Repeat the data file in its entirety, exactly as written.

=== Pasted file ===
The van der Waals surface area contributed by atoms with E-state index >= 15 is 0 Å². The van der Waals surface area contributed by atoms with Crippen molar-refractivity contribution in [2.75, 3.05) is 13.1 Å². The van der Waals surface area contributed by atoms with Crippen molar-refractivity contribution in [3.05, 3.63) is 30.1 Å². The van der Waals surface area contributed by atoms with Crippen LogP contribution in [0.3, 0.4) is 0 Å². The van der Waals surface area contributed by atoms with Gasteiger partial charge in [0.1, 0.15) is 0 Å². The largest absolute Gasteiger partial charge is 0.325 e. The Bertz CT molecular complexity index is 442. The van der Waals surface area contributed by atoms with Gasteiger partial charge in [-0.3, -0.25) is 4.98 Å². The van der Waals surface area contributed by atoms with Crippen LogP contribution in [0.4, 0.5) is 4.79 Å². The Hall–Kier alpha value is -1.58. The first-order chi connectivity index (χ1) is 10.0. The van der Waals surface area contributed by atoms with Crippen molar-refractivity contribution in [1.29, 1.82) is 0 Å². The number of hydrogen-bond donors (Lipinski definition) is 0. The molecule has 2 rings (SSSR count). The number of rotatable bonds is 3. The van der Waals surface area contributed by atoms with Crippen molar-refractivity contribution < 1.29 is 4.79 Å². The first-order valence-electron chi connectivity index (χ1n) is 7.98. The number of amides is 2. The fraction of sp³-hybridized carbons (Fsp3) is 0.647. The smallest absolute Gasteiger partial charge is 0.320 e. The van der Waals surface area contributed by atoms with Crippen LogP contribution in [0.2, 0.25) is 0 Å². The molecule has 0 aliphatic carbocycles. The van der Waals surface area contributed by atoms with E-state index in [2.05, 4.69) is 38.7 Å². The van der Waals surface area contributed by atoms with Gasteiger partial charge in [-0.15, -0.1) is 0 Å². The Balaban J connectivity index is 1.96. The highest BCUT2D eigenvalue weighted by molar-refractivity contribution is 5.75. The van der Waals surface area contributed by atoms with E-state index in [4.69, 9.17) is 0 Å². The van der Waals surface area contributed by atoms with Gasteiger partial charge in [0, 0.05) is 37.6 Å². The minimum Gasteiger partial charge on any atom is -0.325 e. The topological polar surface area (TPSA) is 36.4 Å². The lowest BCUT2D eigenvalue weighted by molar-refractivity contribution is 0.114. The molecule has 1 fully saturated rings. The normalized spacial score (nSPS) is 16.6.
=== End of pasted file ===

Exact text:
The van der Waals surface area contributed by atoms with E-state index >= 15 is 0 Å². The van der Waals surface area contributed by atoms with Crippen molar-refractivity contribution in [2.75, 3.05) is 13.1 Å². The van der Waals surface area contributed by atoms with Crippen molar-refractivity contribution in [3.05, 3.63) is 30.1 Å². The van der Waals surface area contributed by atoms with Crippen LogP contribution in [0.3, 0.4) is 0 Å². The van der Waals surface area contributed by atoms with Gasteiger partial charge in [0.1, 0.15) is 0 Å². The largest absolute Gasteiger partial charge is 0.325 e. The Bertz CT molecular complexity index is 442. The van der Waals surface area contributed by atoms with Gasteiger partial charge in [-0.3, -0.25) is 4.98 Å². The van der Waals surface area contributed by atoms with Crippen LogP contribution in [0.4, 0.5) is 4.79 Å². The Hall–Kier alpha value is -1.58. The first-order chi connectivity index (χ1) is 10.0. The van der Waals surface area contributed by atoms with Crippen molar-refractivity contribution in [1.29, 1.82) is 0 Å². The number of hydrogen-bond donors (Lipinski definition) is 0. The molecule has 2 rings (SSSR count). The number of rotatable bonds is 3. The van der Waals surface area contributed by atoms with Crippen molar-refractivity contribution < 1.29 is 4.79 Å². The first-order valence-electron chi connectivity index (χ1n) is 7.98. The number of amides is 2. The fraction of sp³-hybridized carbons (Fsp3) is 0.647. The smallest absolute Gasteiger partial charge is 0.320 e. The van der Waals surface area contributed by atoms with Crippen LogP contribution in [0.2, 0.25) is 0 Å². The molecule has 0 aliphatic carbocycles. The van der Waals surface area contributed by atoms with E-state index in [2.05, 4.69) is 38.7 Å². The van der Waals surface area contributed by atoms with Gasteiger partial charge in [-0.15, -0.1) is 0 Å². The Balaban J connectivity index is 1.96. The highest BCUT2D eigenvalue weighted by molar-refractivity contribution is 5.75. The van der Waals surface area contributed by atoms with E-state index in [4.69, 9.17) is 0 Å². The van der Waals surface area contributed by atoms with Gasteiger partial charge in [0, 0.05) is 37.6 Å². The minimum Gasteiger partial charge on any atom is -0.325 e. The topological polar surface area (TPSA) is 36.4 Å². The lowest BCUT2D eigenvalue weighted by molar-refractivity contribution is 0.114. The molecule has 1 fully saturated rings. The normalized spacial score (nSPS) is 16.6.